BILOXI, Miss. (WLOX) - This year, the oysters just seem to look better at the fifth annual Gulf Coast Oyster Festival and Cookoff in Biloxi.
The festival kicked off Saturday at Biloxi Point Cadet Plaza with dozens of vendors, including many local restaurants, serving up a variety of oyster dishes.
They taste better, and they sound better on the grill. That’s because they represent a kind of new beginning as the pandemic is starting to appear in the rearview mirror.
Nikki White has been to the festival before.
“Feels really good to be able to get out and enjoy times with your friends a family,” she said.
Casey Dykes of Pensacola finds the open-air festival almost as nice as the shellfish.
“We kind of gave up on the pandemic thing and so coming out here, it’s really nice to see like a big outdoor thing happening when supposedly a lot of things are shut down,” he said. “So, it’s super cool.”
And his rating on the oysters?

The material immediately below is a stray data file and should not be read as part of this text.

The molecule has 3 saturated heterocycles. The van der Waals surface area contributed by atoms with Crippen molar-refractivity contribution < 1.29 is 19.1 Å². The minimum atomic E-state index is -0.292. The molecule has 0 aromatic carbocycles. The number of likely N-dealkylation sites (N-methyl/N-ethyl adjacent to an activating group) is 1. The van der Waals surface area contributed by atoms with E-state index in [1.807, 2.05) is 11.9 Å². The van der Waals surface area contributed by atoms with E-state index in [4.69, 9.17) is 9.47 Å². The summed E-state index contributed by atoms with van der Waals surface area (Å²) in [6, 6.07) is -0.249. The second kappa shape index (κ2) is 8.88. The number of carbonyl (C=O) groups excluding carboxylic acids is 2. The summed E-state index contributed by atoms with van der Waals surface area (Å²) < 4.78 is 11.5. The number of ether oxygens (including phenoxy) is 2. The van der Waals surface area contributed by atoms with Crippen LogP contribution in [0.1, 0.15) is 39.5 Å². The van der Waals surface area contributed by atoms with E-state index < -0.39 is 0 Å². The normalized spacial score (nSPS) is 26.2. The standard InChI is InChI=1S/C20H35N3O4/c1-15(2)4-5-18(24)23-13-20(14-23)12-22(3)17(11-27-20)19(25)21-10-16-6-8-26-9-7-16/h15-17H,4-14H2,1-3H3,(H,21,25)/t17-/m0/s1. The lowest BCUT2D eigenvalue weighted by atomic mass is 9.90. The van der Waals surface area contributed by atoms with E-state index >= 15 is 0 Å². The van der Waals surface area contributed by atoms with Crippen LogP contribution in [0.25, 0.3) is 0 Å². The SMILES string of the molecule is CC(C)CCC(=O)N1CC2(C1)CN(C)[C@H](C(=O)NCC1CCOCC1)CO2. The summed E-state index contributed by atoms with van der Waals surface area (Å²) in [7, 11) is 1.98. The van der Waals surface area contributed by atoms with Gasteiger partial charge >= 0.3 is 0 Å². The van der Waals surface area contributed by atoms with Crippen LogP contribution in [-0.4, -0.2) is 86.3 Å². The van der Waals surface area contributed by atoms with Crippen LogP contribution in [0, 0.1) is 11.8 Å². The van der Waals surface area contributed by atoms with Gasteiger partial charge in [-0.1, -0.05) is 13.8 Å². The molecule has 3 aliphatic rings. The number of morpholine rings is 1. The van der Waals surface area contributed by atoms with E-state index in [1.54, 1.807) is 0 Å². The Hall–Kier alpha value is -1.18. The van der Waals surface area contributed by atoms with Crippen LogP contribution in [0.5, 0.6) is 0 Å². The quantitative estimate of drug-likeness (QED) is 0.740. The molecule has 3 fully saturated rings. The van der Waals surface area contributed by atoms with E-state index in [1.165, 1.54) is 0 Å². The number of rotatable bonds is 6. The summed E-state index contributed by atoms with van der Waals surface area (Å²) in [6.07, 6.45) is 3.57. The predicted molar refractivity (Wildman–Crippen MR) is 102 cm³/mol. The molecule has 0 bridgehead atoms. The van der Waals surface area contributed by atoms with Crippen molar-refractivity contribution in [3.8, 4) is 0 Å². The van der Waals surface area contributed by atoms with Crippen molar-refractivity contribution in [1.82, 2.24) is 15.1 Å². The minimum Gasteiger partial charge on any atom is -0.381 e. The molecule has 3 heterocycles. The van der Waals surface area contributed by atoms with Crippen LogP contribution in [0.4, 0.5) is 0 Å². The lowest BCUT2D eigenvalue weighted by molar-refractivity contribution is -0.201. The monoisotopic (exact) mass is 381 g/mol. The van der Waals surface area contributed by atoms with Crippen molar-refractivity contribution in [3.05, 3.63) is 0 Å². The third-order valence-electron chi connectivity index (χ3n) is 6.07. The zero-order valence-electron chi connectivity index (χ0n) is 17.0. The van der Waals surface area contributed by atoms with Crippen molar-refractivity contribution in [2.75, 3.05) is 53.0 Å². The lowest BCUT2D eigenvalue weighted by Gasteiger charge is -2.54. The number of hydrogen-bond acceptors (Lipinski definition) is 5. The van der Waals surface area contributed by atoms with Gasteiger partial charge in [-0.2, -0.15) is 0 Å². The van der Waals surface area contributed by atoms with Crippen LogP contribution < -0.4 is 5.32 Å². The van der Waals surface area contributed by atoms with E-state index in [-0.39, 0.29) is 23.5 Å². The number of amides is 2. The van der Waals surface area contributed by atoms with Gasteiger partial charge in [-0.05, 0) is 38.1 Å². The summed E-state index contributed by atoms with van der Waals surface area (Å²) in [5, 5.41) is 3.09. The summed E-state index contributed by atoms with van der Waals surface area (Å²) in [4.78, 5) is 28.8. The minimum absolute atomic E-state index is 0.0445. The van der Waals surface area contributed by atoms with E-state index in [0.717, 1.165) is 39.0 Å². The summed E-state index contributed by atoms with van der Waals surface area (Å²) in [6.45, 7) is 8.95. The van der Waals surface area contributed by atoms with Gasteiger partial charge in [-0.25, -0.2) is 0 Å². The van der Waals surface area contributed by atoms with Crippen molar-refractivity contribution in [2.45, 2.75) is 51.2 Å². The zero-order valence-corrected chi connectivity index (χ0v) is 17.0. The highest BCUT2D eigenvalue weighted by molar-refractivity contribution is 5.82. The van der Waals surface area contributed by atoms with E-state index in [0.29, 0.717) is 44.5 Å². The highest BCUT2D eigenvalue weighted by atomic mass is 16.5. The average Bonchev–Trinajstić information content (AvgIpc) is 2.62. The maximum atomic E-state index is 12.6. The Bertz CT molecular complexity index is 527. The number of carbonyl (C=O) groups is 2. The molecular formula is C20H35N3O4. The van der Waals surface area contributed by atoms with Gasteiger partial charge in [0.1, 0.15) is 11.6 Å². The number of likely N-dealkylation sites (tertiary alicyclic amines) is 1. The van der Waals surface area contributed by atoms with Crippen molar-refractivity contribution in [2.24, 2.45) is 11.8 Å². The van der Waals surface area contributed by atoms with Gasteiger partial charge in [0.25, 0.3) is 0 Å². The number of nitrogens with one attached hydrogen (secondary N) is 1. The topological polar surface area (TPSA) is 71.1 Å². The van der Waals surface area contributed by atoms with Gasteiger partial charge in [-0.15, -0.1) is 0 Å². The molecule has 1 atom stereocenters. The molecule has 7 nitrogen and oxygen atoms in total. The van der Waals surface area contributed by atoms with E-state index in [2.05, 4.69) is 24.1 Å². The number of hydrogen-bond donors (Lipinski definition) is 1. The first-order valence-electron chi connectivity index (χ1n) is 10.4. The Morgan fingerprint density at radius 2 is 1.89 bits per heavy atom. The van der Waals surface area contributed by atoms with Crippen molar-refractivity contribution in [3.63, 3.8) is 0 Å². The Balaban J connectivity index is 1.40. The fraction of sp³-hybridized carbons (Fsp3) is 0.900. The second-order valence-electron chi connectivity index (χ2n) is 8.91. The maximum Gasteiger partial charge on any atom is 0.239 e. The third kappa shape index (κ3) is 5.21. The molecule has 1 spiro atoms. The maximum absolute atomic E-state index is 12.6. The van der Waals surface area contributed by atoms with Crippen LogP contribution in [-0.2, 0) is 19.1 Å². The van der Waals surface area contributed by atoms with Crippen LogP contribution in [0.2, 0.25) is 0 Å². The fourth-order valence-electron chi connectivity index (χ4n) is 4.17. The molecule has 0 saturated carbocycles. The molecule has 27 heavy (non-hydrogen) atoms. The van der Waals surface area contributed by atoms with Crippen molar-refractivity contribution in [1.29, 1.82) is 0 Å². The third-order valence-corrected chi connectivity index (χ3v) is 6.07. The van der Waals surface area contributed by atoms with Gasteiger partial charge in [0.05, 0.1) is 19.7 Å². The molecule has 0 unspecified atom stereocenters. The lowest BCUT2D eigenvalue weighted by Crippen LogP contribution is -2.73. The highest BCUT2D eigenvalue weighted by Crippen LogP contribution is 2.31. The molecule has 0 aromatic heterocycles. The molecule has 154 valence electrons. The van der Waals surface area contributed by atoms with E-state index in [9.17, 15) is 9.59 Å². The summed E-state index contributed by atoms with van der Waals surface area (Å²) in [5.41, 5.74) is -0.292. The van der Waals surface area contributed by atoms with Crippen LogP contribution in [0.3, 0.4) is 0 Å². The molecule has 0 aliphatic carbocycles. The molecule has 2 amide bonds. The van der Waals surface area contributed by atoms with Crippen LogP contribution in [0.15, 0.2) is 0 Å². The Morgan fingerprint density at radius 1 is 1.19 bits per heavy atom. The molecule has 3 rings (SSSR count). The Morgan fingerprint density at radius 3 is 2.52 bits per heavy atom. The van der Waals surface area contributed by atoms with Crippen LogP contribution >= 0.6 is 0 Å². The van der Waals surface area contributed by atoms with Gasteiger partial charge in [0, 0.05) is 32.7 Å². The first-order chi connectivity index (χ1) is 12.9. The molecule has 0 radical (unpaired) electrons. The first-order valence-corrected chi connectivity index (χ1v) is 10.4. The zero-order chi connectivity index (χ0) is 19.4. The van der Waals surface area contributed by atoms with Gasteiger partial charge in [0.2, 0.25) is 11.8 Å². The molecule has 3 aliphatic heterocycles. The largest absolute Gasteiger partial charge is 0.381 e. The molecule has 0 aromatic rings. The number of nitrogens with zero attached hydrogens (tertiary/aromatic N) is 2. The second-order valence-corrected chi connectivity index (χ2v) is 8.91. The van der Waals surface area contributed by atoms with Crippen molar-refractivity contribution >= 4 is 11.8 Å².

“So far, I’m really liking the chargrilled,” Dykes added. “Ya’ll are really doing a good job. It’s awesome.”
Scott Weinberg said this is a good time for small businesses to be showcased.
“All these restaurants, they’re just doing a great job,” he said. “There are so many different flavors out here that I’ve tried, and they’re all really good. So, get out and eat at your local restaurants. Support them.”
It’s also a good time for conservation. In fact, in the five years of the festival, about seven tons of oyster shells have been recycled.
“We’ll dry them out, and they can be put back on the reef,” said Frank Parker, a sixth generation commercial fisherman. “And when they are put out on the reef, it basically makes a substrate for the new oysters to attach to, and one single oyster can grow up to 12 new oysters.”
Parker, is also president of the nonprofit Mississippi Commercial Fisheries United that helps with conservation, and he has his entire family on board.
“You have to keep recycling because it’s a limited resource,” said his daughter, Kaitlyn Parker. “It’s not going to regrow itself without the help that it needs, you know? And, it would really suck to grow up and see the industry just disappear like that.”
The festival continues from 11 a.m. to 5 p.m. Sunday. Admission is $10 for adults; children 5 and younger are free.